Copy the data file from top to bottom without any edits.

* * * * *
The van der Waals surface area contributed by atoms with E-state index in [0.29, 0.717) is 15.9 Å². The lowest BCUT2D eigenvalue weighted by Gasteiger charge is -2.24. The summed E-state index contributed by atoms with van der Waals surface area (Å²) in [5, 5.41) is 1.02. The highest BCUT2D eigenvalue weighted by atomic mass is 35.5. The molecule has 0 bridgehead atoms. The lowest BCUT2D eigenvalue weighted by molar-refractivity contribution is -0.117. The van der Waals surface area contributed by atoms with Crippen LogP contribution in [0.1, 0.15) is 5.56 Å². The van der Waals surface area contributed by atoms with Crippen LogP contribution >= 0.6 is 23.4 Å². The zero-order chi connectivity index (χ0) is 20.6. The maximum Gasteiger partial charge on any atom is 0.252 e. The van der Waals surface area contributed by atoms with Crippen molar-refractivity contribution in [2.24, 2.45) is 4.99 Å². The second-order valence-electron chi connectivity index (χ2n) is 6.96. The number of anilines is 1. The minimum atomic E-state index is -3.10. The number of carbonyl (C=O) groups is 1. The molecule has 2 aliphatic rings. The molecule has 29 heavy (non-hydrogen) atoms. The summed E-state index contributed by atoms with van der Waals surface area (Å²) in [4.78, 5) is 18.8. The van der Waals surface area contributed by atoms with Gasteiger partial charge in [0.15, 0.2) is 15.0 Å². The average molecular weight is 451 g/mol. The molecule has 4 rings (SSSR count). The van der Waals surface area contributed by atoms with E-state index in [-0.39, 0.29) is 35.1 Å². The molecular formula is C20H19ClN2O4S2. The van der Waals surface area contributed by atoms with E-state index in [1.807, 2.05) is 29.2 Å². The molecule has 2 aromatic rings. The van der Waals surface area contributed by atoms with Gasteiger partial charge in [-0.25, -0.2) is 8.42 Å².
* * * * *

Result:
The van der Waals surface area contributed by atoms with E-state index in [0.29, 0.717) is 15.9 Å². The lowest BCUT2D eigenvalue weighted by Gasteiger charge is -2.24. The summed E-state index contributed by atoms with van der Waals surface area (Å²) in [5, 5.41) is 1.02. The highest BCUT2D eigenvalue weighted by atomic mass is 35.5. The molecule has 0 bridgehead atoms. The lowest BCUT2D eigenvalue weighted by molar-refractivity contribution is -0.117. The van der Waals surface area contributed by atoms with Crippen LogP contribution in [0.1, 0.15) is 5.56 Å². The van der Waals surface area contributed by atoms with Crippen LogP contribution >= 0.6 is 23.4 Å². The zero-order chi connectivity index (χ0) is 20.6. The maximum Gasteiger partial charge on any atom is 0.252 e. The van der Waals surface area contributed by atoms with Crippen molar-refractivity contribution in [2.24, 2.45) is 4.99 Å². The second-order valence-electron chi connectivity index (χ2n) is 6.96. The number of anilines is 1. The minimum atomic E-state index is -3.10. The number of carbonyl (C=O) groups is 1. The molecule has 2 aliphatic rings. The molecule has 29 heavy (non-hydrogen) atoms. The summed E-state index contributed by atoms with van der Waals surface area (Å²) in [4.78, 5) is 18.8. The van der Waals surface area contributed by atoms with Gasteiger partial charge in [0.15, 0.2) is 15.0 Å². The average molecular weight is 451 g/mol. The molecule has 4 rings (SSSR count). The van der Waals surface area contributed by atoms with E-state index in [-0.39, 0.29) is 35.1 Å². The molecular formula is C20H19ClN2O4S2. The van der Waals surface area contributed by atoms with E-state index in [1.807, 2.05) is 29.2 Å². The molecule has 2 aromatic rings. The van der Waals surface area contributed by atoms with Gasteiger partial charge in [-0.25, -0.2) is 8.42 Å².